As a result of application of NYSE Rule 1300B(b), the specialist in the Notes, the specialist's member organization and other specified persons will be prohibited under paragraph (m) of NYSE Rule 105 Guidelines from acting as market maker or functioning in any capacity involving market-making responsibilities in the Index components, the commodities underlying the Index components, or options, futures or options on futures on the Index, or any other derivatives (collectively, “derivative instruments”) based on the Index or based on any Index component or any physical commodity underlying an Index component. If the member organization acting as specialist in the Notes is entitled to an exemption under NYSE Rule 98 from paragraph (m) of NYSE Rule 105 Guidelines, then that member organization could act in a market making capacity in the Index components, the commodities underlying the Index components, or derivative instruments based on the Index or based on any Index component or commodity underlying an Index component, other than as a specialist in the Notes themselves, in another market center.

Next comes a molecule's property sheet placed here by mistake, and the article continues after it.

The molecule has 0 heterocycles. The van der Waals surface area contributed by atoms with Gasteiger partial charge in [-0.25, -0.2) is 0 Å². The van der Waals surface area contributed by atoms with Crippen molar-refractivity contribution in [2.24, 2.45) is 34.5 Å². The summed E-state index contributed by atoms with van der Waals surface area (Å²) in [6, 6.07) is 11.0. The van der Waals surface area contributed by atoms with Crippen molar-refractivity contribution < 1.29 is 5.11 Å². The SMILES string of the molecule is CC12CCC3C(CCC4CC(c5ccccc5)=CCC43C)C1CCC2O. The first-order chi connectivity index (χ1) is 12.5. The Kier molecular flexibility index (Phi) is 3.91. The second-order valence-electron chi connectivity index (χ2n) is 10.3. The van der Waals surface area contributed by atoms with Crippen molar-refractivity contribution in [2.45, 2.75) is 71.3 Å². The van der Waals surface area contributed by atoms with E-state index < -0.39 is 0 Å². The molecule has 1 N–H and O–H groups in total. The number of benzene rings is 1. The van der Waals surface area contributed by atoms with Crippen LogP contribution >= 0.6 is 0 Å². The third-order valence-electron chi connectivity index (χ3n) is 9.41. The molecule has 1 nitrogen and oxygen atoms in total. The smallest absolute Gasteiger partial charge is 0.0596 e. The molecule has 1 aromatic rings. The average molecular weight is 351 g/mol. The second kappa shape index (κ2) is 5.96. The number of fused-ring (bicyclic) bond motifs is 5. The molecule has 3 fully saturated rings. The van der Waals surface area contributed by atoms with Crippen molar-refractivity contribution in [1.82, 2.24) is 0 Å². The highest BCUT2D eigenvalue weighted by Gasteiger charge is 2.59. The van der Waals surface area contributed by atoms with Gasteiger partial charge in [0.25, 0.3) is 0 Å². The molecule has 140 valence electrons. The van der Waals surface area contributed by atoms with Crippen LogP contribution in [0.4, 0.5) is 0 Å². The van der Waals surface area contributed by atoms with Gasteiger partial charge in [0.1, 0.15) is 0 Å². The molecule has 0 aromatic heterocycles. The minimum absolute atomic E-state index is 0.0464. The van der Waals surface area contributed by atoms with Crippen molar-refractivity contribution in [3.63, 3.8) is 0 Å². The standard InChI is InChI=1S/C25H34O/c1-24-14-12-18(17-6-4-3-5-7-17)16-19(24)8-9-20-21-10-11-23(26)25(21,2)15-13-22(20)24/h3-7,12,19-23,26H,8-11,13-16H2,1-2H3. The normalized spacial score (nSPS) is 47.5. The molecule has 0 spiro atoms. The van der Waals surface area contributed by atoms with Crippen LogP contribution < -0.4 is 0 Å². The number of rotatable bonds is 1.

Under NYSE Rule 1301B(a), the member organization acting as specialist in the Notes (1) will be obligated to conduct all trading in the Notes in its specialist account, (subject only to the ability to have one or more investment accounts, all of which must be reported to the Exchange), (2) will be required to file with the Exchange and keep current a list identifying all accounts for trading in the Index components or the physical commodities underlying the Index components, or derivative instruments based on the Index or based on the Index components or the physical commodities underlying the Index components, which the member organization acting as specialist may have or over which it may exercise investment discretion, and (3) will be prohibited from trading in the Index components or the physical commodities underlying the Index components, or derivative instruments based on the Index or based on the Index components or the physical commodities underlying the Index components, in an account in which a member organization acting as specialist, controls trading activities which have not been reported to the Exchange as required by NYSE Rule 1301B.